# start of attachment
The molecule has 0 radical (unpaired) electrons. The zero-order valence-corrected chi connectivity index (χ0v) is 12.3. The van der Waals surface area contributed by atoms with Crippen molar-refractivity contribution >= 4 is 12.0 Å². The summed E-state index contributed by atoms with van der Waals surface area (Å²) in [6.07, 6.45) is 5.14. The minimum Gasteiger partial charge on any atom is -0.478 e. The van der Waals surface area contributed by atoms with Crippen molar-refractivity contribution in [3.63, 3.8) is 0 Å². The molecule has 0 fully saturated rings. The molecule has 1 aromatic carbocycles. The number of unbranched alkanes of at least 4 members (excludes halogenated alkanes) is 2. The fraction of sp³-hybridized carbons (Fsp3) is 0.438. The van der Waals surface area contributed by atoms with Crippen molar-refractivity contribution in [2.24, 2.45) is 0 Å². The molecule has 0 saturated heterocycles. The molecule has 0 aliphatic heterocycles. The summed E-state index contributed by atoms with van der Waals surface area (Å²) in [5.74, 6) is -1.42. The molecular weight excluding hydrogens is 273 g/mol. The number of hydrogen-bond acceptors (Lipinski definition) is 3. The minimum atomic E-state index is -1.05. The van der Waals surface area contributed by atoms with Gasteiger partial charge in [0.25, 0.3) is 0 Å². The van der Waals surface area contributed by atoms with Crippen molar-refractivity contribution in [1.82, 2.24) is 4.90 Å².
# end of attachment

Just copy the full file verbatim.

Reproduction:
The molecule has 0 radical (unpaired) electrons. The zero-order valence-corrected chi connectivity index (χ0v) is 12.3. The van der Waals surface area contributed by atoms with Crippen molar-refractivity contribution >= 4 is 12.0 Å². The summed E-state index contributed by atoms with van der Waals surface area (Å²) in [6.07, 6.45) is 5.14. The minimum Gasteiger partial charge on any atom is -0.478 e. The van der Waals surface area contributed by atoms with Crippen molar-refractivity contribution in [3.63, 3.8) is 0 Å². The molecule has 0 fully saturated rings. The molecule has 1 aromatic carbocycles. The number of unbranched alkanes of at least 4 members (excludes halogenated alkanes) is 2. The fraction of sp³-hybridized carbons (Fsp3) is 0.438. The van der Waals surface area contributed by atoms with Crippen molar-refractivity contribution in [2.24, 2.45) is 0 Å². The molecule has 0 saturated heterocycles. The molecule has 0 aliphatic heterocycles. The summed E-state index contributed by atoms with van der Waals surface area (Å²) in [5.74, 6) is -1.42. The molecular weight excluding hydrogens is 273 g/mol. The number of hydrogen-bond acceptors (Lipinski definition) is 3. The minimum atomic E-state index is -1.05. The van der Waals surface area contributed by atoms with Gasteiger partial charge in [0.25, 0.3) is 0 Å². The van der Waals surface area contributed by atoms with Crippen molar-refractivity contribution in [1.82, 2.24) is 4.90 Å².